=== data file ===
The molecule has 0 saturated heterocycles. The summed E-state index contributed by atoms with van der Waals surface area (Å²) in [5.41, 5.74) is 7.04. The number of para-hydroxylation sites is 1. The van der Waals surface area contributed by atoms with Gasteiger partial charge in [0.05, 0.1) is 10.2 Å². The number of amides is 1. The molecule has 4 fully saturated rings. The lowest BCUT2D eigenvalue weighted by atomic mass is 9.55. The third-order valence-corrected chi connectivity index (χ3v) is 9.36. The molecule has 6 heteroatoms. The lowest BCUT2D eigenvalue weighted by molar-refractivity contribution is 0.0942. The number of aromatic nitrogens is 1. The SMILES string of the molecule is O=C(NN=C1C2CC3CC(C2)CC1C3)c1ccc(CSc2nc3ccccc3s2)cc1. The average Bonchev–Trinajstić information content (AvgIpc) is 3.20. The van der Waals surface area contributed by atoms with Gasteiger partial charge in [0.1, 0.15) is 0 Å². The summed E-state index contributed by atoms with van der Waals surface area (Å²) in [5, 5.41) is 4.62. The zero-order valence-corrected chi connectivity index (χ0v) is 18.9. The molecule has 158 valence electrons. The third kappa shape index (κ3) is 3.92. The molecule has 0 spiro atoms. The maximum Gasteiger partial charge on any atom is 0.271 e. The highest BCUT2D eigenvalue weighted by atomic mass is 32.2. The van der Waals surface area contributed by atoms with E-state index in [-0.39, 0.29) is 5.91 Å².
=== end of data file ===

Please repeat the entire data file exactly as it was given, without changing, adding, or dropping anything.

The molecule has 0 saturated heterocycles. The summed E-state index contributed by atoms with van der Waals surface area (Å²) in [5.41, 5.74) is 7.04. The number of para-hydroxylation sites is 1. The van der Waals surface area contributed by atoms with Gasteiger partial charge in [0.05, 0.1) is 10.2 Å². The number of amides is 1. The molecule has 4 fully saturated rings. The lowest BCUT2D eigenvalue weighted by atomic mass is 9.55. The third-order valence-corrected chi connectivity index (χ3v) is 9.36. The molecule has 6 heteroatoms. The lowest BCUT2D eigenvalue weighted by molar-refractivity contribution is 0.0942. The number of aromatic nitrogens is 1. The SMILES string of the molecule is O=C(NN=C1C2CC3CC(C2)CC1C3)c1ccc(CSc2nc3ccccc3s2)cc1. The average Bonchev–Trinajstić information content (AvgIpc) is 3.20. The van der Waals surface area contributed by atoms with Gasteiger partial charge in [0.1, 0.15) is 0 Å². The summed E-state index contributed by atoms with van der Waals surface area (Å²) in [5, 5.41) is 4.62. The zero-order valence-corrected chi connectivity index (χ0v) is 18.9. The molecule has 158 valence electrons. The third kappa shape index (κ3) is 3.92. The molecule has 0 spiro atoms. The maximum Gasteiger partial charge on any atom is 0.271 e. The highest BCUT2D eigenvalue weighted by atomic mass is 32.2. The van der Waals surface area contributed by atoms with E-state index in [-0.39, 0.29) is 5.91 Å².